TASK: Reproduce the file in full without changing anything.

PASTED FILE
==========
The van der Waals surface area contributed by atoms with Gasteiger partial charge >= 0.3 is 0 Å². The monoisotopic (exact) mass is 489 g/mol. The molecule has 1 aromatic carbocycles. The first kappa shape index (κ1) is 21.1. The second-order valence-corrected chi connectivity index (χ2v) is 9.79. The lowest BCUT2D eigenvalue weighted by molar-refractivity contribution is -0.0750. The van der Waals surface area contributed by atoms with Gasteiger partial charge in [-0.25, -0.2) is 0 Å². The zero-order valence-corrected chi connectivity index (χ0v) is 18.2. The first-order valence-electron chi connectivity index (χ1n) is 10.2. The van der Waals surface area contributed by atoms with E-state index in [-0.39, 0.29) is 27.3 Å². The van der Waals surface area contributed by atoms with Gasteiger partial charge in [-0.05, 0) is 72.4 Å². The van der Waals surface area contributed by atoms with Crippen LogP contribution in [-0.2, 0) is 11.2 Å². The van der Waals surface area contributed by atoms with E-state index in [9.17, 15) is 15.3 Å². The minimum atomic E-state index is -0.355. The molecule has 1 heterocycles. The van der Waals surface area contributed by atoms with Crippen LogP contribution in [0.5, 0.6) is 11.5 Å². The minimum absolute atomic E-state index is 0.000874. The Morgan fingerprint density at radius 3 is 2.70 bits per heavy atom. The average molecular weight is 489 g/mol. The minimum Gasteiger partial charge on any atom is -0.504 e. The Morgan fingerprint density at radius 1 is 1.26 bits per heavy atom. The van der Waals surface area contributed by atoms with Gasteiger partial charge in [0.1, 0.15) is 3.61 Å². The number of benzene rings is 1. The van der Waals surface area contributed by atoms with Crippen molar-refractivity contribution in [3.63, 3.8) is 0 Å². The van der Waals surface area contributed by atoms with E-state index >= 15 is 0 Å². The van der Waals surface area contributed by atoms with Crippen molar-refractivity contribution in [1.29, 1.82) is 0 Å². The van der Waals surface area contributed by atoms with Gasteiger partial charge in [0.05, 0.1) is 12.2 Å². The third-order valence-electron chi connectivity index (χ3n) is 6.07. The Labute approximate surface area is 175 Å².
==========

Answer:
The van der Waals surface area contributed by atoms with Gasteiger partial charge >= 0.3 is 0 Å². The monoisotopic (exact) mass is 489 g/mol. The molecule has 1 aromatic carbocycles. The first kappa shape index (κ1) is 21.1. The second-order valence-corrected chi connectivity index (χ2v) is 9.79. The lowest BCUT2D eigenvalue weighted by molar-refractivity contribution is -0.0750. The van der Waals surface area contributed by atoms with Gasteiger partial charge in [-0.25, -0.2) is 0 Å². The zero-order valence-corrected chi connectivity index (χ0v) is 18.2. The first-order valence-electron chi connectivity index (χ1n) is 10.2. The van der Waals surface area contributed by atoms with E-state index in [-0.39, 0.29) is 27.3 Å². The van der Waals surface area contributed by atoms with Gasteiger partial charge in [-0.05, 0) is 72.4 Å². The van der Waals surface area contributed by atoms with Crippen LogP contribution in [-0.2, 0) is 11.2 Å². The van der Waals surface area contributed by atoms with E-state index in [9.17, 15) is 15.3 Å². The minimum atomic E-state index is -0.355. The molecule has 1 heterocycles. The van der Waals surface area contributed by atoms with Crippen LogP contribution in [0.5, 0.6) is 11.5 Å². The minimum absolute atomic E-state index is 0.000874. The Morgan fingerprint density at radius 3 is 2.70 bits per heavy atom. The average molecular weight is 489 g/mol. The minimum Gasteiger partial charge on any atom is -0.504 e. The Morgan fingerprint density at radius 1 is 1.26 bits per heavy atom. The van der Waals surface area contributed by atoms with Gasteiger partial charge in [0.1, 0.15) is 3.61 Å². The number of benzene rings is 1. The van der Waals surface area contributed by atoms with Crippen molar-refractivity contribution in [3.63, 3.8) is 0 Å². The van der Waals surface area contributed by atoms with E-state index >= 15 is 0 Å². The van der Waals surface area contributed by atoms with Crippen molar-refractivity contribution in [1.29, 1.82) is 0 Å². The van der Waals surface area contributed by atoms with Gasteiger partial charge in [0.05, 0.1) is 12.2 Å². The third-order valence-electron chi connectivity index (χ3n) is 6.07. The Labute approximate surface area is 175 Å².